USD technology aids in infant hearing screenings by Leslie Hanson Early detection of hearing disorders in children is now available in Vermillion as a result of a unique partnership between The University of South Dakota department of communication disorders, USD Speech and Hearing Center and the Sioux Valley Vermillion Hospital.
This newborn screening is possible because of new technology called Otoacoustic Emissions (OAE). Purchased with funds from the Scottish Rite Foundation of South Dakota, the screenings are a tool for early intervention in the fight against congenital hearing loss.
According to USD Speech and Hearing Center Director Dean Lockwood, the advanced newborn screening technology measures the response of the inner ear by sending two tones into the ear, then waiting for an echo response from the nerve fibers in the inner ear. �The ear not only hears things but makes sounds as well,� he said.
According to Professor Lockwood, the idea for newborn screening was developed in the 1970s, although it was not available at the USD Speech and Hearing Center and provided to newborns at Sioux Valley Vermillion Hospital until November 1998.
�Since the start of the program last fall, the popularity of newborn screening has soared and every child born in Vermillion, an average of two to three newborns per week, has been screened,� said Lockwood.
Screening for hearing of newborns, which is free to the public, is initiated when Sioux Valley Director of Nurses Mary Hendricks informs the communication disorders department about new births at the hospital. A USD team, which includes graduate students and faculty, contacts parents, gains permission and then conducts the newborn hearing screening.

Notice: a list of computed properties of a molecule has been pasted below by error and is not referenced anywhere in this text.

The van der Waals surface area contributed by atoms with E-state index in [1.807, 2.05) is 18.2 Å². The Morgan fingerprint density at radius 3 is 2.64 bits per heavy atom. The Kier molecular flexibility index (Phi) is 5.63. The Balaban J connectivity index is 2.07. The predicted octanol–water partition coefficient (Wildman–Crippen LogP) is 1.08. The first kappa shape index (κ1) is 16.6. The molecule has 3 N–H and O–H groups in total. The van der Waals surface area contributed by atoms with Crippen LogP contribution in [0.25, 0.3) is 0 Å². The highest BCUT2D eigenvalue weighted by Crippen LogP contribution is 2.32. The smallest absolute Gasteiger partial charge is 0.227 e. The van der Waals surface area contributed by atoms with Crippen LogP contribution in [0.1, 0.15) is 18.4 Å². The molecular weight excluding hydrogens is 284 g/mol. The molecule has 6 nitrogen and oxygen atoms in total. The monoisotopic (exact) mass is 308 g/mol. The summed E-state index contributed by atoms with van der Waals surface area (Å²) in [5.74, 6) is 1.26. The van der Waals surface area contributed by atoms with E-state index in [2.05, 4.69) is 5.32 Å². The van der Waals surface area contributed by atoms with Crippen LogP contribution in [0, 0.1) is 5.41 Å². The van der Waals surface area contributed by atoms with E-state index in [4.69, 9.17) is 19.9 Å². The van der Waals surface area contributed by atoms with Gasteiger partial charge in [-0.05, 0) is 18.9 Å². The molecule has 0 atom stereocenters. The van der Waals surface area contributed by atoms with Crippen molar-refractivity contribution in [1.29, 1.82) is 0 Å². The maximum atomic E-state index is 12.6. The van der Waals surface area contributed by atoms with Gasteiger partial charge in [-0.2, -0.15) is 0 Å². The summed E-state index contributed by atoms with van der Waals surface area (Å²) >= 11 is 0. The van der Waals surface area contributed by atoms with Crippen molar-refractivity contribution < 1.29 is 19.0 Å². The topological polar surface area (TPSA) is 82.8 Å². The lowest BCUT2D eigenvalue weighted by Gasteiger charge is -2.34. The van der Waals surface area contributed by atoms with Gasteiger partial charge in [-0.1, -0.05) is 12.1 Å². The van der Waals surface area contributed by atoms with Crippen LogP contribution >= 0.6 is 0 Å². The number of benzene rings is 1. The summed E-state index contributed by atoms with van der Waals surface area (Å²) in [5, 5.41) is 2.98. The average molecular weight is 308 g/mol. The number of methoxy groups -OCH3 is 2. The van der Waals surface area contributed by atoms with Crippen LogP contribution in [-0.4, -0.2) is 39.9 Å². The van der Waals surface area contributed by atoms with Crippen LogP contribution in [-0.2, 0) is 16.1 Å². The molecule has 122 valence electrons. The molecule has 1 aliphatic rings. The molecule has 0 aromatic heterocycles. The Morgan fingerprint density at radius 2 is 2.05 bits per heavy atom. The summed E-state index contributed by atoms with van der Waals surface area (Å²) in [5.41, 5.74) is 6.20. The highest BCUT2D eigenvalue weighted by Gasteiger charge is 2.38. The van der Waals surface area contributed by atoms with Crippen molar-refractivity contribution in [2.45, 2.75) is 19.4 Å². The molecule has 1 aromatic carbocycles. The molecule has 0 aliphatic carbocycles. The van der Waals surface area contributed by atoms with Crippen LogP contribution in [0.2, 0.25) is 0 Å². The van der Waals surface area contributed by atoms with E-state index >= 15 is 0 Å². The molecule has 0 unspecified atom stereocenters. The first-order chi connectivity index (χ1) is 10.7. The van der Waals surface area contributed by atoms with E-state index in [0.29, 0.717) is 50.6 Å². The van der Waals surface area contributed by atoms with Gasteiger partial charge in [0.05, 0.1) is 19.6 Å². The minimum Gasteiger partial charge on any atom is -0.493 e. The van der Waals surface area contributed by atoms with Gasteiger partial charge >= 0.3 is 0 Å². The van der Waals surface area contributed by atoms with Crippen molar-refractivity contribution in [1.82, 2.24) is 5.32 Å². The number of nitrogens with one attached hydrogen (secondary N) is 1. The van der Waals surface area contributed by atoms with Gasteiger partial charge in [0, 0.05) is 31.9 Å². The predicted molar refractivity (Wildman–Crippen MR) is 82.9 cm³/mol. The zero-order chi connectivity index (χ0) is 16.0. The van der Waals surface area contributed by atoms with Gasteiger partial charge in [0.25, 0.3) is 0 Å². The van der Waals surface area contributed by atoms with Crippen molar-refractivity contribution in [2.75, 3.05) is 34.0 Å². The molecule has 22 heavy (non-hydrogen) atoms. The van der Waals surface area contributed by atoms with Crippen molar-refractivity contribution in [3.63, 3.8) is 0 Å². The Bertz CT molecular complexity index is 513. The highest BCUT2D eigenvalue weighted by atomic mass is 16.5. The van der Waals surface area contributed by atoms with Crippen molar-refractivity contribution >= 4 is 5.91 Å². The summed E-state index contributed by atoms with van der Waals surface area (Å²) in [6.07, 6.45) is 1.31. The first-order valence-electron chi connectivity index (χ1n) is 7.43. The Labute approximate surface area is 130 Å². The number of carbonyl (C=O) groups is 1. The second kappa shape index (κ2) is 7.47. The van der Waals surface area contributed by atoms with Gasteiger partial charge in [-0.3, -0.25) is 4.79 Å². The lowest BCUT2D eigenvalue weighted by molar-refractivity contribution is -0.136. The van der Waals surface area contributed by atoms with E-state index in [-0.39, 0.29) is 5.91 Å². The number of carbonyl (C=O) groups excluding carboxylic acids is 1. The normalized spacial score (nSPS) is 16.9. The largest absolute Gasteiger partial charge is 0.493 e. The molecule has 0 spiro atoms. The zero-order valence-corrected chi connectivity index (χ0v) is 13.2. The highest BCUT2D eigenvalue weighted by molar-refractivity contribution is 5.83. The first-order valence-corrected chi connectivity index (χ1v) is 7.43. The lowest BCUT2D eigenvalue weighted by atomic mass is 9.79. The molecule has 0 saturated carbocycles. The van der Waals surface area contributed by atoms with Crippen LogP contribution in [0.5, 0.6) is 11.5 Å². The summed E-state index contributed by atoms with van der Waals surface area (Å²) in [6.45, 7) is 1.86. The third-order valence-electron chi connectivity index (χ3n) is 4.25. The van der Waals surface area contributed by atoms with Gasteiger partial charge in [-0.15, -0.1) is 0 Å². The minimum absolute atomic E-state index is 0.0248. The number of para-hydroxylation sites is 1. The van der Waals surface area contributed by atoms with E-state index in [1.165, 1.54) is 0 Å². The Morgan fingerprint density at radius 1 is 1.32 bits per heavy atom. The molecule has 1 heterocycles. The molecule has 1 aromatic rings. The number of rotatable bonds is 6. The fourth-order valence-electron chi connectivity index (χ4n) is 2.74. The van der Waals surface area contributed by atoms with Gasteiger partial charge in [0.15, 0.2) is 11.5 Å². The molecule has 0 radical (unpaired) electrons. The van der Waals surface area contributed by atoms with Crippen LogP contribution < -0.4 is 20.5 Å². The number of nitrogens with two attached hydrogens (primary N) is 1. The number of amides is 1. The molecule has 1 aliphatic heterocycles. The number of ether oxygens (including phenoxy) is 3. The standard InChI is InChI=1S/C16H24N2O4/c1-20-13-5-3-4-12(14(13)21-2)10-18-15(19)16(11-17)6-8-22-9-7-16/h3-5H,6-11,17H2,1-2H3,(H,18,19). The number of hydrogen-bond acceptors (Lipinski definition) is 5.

USD Audiologist Paul M. Brueggeman, MA CCC-A, said that there has been a decrease in the age of hearing loss identification due in part because of the advancement of OAE screening for hearing problems. �The number of (children with) hearing loss has decreased,� he said. �Previously, babies were not being identified before these types of programs (newborn screening) became available.�
Nationally, seven in 1,000 children are born with permanent hearing loss and one in 1,000 children suffers from severe hearing loss at birth.
Officials have not found any congenital hearing disorders in children since screening began last fall. However, Brueggeman noted, there is an additional battery of tests if hearing loss is suspected. Fortunately, some hearing disorders are medically treatable.
�We screen babies again two weeks after their initial screening and, if they fail the initial test, we perform a follow-up assessment on them. There is a battery of tests that we can perform to determine a protocol for treatment if hearing loss is identified,� Brueggeman said.
Lockwood cited newborn hearing screening as an instrument of good practical experience for graduate students in his department. �The program provides a service to the public as well as clinical education for students in this field,� he said.
�It is only a matter of time before this type of screening will be required in all 50 states,� said Lockwood. �I consider the program to be very successful and expect it to be continued for the foreseeable future,� he said.
Presently, 17 states have laws mandating hearing screening of newborns.
For more information on newborn hearing screening, contact the department of communication disorders at (605) 677-5474 or Sioux Valley Vermillion Hospital at (605) 624-2611.